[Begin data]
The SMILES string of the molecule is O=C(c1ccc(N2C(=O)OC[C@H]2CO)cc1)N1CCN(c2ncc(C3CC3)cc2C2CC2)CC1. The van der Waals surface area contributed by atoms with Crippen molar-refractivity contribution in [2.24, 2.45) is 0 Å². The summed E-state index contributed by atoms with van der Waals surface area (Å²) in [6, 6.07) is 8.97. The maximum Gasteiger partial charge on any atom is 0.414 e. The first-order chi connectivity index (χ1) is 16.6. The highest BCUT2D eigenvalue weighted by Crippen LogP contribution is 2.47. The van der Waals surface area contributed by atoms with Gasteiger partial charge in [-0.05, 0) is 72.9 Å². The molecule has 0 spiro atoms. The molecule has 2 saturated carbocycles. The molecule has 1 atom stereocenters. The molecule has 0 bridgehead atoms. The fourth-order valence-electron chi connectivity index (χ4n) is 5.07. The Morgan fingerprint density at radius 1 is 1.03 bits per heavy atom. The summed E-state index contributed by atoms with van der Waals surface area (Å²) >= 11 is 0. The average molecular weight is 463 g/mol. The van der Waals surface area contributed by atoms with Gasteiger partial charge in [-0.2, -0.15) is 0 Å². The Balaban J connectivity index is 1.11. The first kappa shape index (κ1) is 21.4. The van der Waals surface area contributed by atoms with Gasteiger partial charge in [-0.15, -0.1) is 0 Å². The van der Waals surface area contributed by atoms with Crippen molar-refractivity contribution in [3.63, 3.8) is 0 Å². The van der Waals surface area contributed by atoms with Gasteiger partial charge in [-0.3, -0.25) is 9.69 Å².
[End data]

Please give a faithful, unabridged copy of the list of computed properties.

The SMILES string of the molecule is O=C(c1ccc(N2C(=O)OC[C@H]2CO)cc1)N1CCN(c2ncc(C3CC3)cc2C2CC2)CC1. The van der Waals surface area contributed by atoms with Crippen molar-refractivity contribution in [2.24, 2.45) is 0 Å². The summed E-state index contributed by atoms with van der Waals surface area (Å²) in [6, 6.07) is 8.97. The maximum Gasteiger partial charge on any atom is 0.414 e. The first-order chi connectivity index (χ1) is 16.6. The highest BCUT2D eigenvalue weighted by Crippen LogP contribution is 2.47. The van der Waals surface area contributed by atoms with Gasteiger partial charge in [-0.05, 0) is 72.9 Å². The molecule has 0 spiro atoms. The molecule has 2 saturated carbocycles. The molecule has 1 atom stereocenters. The molecule has 0 bridgehead atoms. The fourth-order valence-electron chi connectivity index (χ4n) is 5.07. The Morgan fingerprint density at radius 1 is 1.03 bits per heavy atom. The summed E-state index contributed by atoms with van der Waals surface area (Å²) >= 11 is 0. The average molecular weight is 463 g/mol. The van der Waals surface area contributed by atoms with Gasteiger partial charge in [-0.2, -0.15) is 0 Å². The Balaban J connectivity index is 1.11. The first kappa shape index (κ1) is 21.4. The van der Waals surface area contributed by atoms with Gasteiger partial charge in [-0.15, -0.1) is 0 Å². The van der Waals surface area contributed by atoms with Crippen molar-refractivity contribution in [3.63, 3.8) is 0 Å². The van der Waals surface area contributed by atoms with Gasteiger partial charge in [-0.3, -0.25) is 9.69 Å².